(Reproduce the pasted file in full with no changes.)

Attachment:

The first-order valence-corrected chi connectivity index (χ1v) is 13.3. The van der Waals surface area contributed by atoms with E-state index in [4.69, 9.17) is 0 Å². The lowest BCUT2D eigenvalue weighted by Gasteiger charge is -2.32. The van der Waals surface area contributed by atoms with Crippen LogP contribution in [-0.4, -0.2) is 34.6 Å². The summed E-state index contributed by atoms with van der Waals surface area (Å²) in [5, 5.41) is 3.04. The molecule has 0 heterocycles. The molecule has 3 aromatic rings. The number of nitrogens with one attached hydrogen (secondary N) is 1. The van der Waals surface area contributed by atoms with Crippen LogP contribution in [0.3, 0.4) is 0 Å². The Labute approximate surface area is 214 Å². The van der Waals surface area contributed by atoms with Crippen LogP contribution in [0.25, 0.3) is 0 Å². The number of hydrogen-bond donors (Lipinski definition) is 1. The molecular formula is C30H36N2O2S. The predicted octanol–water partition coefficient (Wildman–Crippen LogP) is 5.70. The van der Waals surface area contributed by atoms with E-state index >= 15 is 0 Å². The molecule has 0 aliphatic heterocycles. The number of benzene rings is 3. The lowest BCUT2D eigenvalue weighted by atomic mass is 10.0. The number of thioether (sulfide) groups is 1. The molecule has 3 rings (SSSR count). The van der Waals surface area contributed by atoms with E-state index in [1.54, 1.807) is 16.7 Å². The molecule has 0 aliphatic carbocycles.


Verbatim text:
The first-order valence-corrected chi connectivity index (χ1v) is 13.3. The van der Waals surface area contributed by atoms with E-state index in [4.69, 9.17) is 0 Å². The lowest BCUT2D eigenvalue weighted by Gasteiger charge is -2.32. The van der Waals surface area contributed by atoms with Crippen LogP contribution in [-0.4, -0.2) is 34.6 Å². The summed E-state index contributed by atoms with van der Waals surface area (Å²) in [5, 5.41) is 3.04. The molecule has 0 heterocycles. The molecule has 3 aromatic rings. The number of nitrogens with one attached hydrogen (secondary N) is 1. The van der Waals surface area contributed by atoms with Crippen LogP contribution in [0.3, 0.4) is 0 Å². The Labute approximate surface area is 214 Å². The van der Waals surface area contributed by atoms with Crippen LogP contribution in [0.25, 0.3) is 0 Å². The number of hydrogen-bond donors (Lipinski definition) is 1. The molecular formula is C30H36N2O2S. The predicted octanol–water partition coefficient (Wildman–Crippen LogP) is 5.70. The van der Waals surface area contributed by atoms with E-state index >= 15 is 0 Å². The molecule has 0 aliphatic heterocycles. The number of benzene rings is 3. The lowest BCUT2D eigenvalue weighted by atomic mass is 10.0. The number of thioether (sulfide) groups is 1. The molecule has 3 rings (SSSR count). The van der Waals surface area contributed by atoms with E-state index in [1.54, 1.807) is 16.7 Å². The molecule has 0 aliphatic carbocycles.